A Rare Leap from Honours to PhD

Two biochemistry students received such outstanding results in their honours year, they will be skipping Master’s and moving straight on to PhD degrees.  

Bianca Dias and Bradley Peter (both 22) completed their honours degrees last year and received above 80% overall.

The head of the School of Molecular and Cell Biology (MCB), Professor Rob Veale, said the decision to exempt these candidates from master’s degrees was based on “holistic assessments” of their academic, laboratory performance and personal factors that could affect their performance at PhD level.

“The selection and registration of a higher degree candidate depends greatly on their relationship with their supervisors, as this allows the supervisors the opportunity for good judgment of suitable candidates,” said Veale.

“Although the final decision of exemption is made by the Graduate Studies Committee (GSC) of the school in question, the discretion of the supervisors in the decision process in a key factor.”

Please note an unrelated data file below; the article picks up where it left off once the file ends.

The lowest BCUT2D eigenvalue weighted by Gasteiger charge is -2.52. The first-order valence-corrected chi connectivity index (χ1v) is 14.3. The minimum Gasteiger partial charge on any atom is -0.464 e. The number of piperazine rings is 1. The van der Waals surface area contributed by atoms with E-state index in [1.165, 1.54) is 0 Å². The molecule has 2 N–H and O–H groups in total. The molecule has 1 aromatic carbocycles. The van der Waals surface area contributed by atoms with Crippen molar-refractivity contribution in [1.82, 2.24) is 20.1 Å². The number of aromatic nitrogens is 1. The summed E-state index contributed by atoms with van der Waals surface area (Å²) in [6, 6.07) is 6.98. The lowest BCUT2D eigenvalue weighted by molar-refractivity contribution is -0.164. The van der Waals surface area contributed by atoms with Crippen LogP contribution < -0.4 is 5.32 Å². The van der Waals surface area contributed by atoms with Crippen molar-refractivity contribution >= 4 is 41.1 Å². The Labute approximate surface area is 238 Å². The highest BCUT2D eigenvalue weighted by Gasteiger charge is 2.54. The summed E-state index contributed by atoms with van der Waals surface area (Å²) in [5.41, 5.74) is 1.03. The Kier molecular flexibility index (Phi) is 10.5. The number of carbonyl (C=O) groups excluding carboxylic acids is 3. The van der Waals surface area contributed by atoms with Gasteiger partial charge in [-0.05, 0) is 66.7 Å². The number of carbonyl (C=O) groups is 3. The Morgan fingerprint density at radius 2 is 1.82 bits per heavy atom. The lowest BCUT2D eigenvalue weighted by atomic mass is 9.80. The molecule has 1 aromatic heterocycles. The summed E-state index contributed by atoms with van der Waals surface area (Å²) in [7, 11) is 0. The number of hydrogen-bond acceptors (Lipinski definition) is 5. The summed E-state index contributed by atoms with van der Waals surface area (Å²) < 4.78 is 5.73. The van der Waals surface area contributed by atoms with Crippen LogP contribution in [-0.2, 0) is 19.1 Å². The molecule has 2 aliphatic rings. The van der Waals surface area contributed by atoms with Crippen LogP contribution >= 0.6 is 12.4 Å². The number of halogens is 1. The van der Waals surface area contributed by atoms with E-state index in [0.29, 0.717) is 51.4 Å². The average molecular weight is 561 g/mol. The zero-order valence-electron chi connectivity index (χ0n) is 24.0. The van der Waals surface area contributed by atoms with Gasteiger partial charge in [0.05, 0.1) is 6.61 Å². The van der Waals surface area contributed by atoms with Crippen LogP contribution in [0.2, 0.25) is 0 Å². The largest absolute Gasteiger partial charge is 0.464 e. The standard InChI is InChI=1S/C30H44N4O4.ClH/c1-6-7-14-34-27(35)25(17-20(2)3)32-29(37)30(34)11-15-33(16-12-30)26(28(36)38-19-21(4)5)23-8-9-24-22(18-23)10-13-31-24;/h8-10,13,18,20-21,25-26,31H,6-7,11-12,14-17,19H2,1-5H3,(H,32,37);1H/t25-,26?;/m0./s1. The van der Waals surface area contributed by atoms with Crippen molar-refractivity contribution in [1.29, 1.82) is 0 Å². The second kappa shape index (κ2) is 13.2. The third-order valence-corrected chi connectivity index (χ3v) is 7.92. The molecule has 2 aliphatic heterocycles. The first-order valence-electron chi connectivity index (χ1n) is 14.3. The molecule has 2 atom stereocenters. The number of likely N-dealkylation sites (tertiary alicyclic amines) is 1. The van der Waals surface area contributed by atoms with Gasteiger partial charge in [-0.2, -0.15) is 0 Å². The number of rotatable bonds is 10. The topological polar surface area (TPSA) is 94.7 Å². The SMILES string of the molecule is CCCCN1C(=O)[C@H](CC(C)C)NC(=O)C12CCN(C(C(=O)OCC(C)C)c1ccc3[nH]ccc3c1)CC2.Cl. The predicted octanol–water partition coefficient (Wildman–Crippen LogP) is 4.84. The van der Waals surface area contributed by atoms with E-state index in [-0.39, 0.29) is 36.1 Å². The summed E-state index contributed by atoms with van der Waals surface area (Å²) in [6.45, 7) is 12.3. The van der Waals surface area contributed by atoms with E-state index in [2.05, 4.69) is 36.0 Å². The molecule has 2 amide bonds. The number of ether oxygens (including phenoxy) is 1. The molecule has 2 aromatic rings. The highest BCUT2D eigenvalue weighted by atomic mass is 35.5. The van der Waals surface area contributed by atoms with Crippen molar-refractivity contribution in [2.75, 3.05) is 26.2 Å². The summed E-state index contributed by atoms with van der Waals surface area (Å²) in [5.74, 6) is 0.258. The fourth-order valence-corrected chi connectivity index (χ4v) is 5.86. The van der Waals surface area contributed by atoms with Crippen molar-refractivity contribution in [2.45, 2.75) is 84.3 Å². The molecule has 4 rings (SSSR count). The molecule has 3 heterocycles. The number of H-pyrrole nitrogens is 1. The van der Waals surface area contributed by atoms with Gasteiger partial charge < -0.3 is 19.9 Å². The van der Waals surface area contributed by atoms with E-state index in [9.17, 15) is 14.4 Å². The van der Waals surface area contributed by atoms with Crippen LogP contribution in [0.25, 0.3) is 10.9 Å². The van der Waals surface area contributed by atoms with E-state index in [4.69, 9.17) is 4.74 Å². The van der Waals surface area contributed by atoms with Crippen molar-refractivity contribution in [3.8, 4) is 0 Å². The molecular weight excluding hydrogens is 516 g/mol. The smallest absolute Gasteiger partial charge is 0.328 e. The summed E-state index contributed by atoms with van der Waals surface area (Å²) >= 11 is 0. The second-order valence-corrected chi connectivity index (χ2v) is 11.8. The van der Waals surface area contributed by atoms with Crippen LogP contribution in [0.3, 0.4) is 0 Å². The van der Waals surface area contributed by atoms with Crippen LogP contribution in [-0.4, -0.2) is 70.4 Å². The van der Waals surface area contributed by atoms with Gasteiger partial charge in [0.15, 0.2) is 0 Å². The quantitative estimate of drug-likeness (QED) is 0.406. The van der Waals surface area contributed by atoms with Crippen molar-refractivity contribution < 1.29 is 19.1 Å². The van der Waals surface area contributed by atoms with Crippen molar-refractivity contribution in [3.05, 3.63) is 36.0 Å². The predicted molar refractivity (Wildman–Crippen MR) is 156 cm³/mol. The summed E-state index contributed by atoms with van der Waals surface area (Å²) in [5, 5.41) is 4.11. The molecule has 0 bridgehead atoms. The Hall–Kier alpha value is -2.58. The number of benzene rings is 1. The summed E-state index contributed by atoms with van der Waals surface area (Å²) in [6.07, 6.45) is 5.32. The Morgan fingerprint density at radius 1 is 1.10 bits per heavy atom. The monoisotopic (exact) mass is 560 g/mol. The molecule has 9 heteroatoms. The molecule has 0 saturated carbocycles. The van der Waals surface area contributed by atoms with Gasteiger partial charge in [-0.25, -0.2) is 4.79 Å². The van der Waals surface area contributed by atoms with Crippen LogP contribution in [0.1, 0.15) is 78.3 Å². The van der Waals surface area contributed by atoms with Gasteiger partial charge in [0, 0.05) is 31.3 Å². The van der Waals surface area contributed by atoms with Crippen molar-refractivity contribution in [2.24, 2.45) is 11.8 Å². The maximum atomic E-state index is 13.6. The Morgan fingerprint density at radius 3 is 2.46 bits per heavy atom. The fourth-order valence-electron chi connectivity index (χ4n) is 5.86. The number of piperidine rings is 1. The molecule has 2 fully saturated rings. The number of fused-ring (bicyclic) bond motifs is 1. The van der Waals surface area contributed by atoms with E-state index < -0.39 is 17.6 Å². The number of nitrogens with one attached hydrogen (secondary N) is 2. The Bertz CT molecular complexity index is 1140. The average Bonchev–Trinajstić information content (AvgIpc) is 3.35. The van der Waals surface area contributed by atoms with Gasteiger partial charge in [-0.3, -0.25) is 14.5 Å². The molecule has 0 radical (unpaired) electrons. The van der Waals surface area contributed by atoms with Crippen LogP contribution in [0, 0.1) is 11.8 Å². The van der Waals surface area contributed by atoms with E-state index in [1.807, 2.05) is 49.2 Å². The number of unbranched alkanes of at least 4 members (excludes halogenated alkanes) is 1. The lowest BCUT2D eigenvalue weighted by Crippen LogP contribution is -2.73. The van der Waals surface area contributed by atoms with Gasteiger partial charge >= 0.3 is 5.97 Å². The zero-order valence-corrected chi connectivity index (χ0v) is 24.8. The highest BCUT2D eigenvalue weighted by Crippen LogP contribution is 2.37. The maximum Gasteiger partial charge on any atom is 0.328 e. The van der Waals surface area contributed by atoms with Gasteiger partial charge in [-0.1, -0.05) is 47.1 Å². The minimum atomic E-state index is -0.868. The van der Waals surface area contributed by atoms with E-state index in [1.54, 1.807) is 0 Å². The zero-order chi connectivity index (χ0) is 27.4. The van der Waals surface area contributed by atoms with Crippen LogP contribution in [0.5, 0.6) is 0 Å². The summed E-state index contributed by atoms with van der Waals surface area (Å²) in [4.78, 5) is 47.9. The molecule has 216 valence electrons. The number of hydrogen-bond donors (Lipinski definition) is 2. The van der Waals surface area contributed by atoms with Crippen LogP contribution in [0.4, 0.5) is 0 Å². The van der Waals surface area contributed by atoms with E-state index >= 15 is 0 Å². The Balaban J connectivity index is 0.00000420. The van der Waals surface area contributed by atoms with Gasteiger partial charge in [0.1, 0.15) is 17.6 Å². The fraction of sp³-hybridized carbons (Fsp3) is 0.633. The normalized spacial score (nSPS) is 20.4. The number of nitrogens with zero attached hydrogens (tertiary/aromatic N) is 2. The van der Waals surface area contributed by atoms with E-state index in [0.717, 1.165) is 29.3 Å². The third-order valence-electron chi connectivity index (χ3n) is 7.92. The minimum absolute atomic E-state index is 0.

According to the Faculty of Science Rules and Syllabus, a student who has shown a level of competence that satisfies Senate in their research, writings, experience and professional standing during their honours year may be admitted as a candidate for a PhD.

Member of the GSC, Dr Yasien Sayed, said no student in the history of MCB had ever been afforded this rare opportunity before.

“It’s not to say the school has not produced academically excellent students in the past,” said Sayed. “The fact that past excelling students weren’t offered this opportunity may be attributed to lack of awareness of this rule by many lectures, supervisors and students alike.”

Dias’s research, which is supervised by Professor Stefan Weiss, is focused on the development of Alzheimer’s disease.

“Although I’m a little anxious about the year because it will be very challenging, I am excited about this opportunity, and pleased that the university has this much faith in me.”

Peter, who is also a classical ballet dancer, planned to do his master’s at a university overseas when he was approached with the offer by his supervisor, Professor Heinrich Dirr. He said the science faculty took this step because they wanted to train more students at PhD level.

“I think the university wants produce more independent researchers.”